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No twist in these tales

The bulk of the book Women & Power: A Manifesto by Mary Beard explores cultural underpin

We know already. Women like to talk about their feelings. We do it in confessional mode with their friends and family. A lot of it is inconsequential chatter, simple venting and gossip. Very important for mental health, especially if they can’t find their voices within patriarchal systems. But when we write it all down and put it in print, the underlying presumption must be that there will be at least 1,000 readers we can educate, inform or entertain.

Such is not the case with Escape Velocity, a collection of short stories so named because its characters want “to break out of the conventional”.

It is not really possible that everyone who attends a creative writing workshop in Gurugram can produce a short story that it is worth publishing. Can every participant come up to the mark? Obviously not. So it is inevitable that the collection of stories ‘curated’ by Kiranjeet Chaturvedi is of uneven quality. In fact, some tales are of the ‘slice of life’ kind, some read like blogs and only three out of 13 have proper structures with a twist at the end.

Some of the escapes are mildly interesting but will give readers a sense of déjà vu, for all of us know someone who has been there, done that. Like:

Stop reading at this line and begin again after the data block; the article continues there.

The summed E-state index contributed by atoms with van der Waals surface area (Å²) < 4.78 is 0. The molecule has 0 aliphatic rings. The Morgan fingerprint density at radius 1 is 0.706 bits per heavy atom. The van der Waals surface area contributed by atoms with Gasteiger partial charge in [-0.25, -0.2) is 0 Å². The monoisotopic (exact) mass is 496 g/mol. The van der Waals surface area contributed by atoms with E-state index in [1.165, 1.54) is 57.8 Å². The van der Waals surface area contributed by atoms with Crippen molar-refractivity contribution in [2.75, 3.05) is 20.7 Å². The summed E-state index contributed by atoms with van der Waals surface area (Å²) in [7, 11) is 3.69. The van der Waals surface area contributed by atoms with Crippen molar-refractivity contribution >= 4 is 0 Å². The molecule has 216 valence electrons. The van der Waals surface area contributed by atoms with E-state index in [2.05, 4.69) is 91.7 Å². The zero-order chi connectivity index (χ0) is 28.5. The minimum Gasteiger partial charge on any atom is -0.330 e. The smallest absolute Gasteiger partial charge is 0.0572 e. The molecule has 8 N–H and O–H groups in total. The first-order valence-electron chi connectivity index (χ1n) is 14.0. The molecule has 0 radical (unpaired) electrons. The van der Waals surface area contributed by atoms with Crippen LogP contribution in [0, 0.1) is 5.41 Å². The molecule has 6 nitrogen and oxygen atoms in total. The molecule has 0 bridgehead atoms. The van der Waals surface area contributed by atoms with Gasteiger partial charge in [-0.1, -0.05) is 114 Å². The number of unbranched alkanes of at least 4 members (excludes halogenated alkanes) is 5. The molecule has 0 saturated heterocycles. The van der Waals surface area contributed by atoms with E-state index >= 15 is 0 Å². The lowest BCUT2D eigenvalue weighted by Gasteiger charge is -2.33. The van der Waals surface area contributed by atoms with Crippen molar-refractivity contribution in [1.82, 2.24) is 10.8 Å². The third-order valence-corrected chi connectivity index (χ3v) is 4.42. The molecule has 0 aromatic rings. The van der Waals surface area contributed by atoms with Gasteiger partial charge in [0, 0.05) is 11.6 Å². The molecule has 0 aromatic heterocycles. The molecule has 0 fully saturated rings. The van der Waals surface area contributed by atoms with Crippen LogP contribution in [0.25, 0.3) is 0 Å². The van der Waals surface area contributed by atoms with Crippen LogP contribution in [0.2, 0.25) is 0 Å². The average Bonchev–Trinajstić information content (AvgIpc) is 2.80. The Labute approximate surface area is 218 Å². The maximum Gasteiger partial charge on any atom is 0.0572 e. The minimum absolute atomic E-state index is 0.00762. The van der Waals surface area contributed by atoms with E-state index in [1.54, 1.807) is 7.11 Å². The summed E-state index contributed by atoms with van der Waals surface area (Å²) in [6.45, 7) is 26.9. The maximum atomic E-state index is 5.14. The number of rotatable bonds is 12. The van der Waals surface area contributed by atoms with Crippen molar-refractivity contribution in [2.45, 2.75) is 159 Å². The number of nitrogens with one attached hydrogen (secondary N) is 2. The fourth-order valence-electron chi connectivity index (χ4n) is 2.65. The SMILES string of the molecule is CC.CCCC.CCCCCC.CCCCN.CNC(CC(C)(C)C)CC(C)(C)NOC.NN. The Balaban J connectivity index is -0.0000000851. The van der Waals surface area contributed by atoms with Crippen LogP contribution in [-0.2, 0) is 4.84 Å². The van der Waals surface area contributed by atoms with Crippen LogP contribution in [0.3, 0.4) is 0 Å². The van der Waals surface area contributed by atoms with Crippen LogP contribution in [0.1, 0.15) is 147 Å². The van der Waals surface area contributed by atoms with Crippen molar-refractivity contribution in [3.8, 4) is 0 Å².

• A 30-year-old girl who avoids an arranged marriage by going abroad to study. Career women caught in the biological trap.

• A boy who moves out of his home to escape an abusive father but continues to be haunted by childhood memories.

• A socialite whose sense of power and privilege is reduced to naught when caught out in the street in a rainstorm.

• Coming to terms with the empty nest syndrome.

• An unwanted girl child growing up without love, and finding it difficult to love her own little girl.

No element of surprise there. The story that does have a twist at the end is about a woman who murdered her mother-in-law in the past being brought to justice by her daughter-in-law. But this too has a familiar ring — not from real life but from the kind of TV serials Ekta Kapoor makes.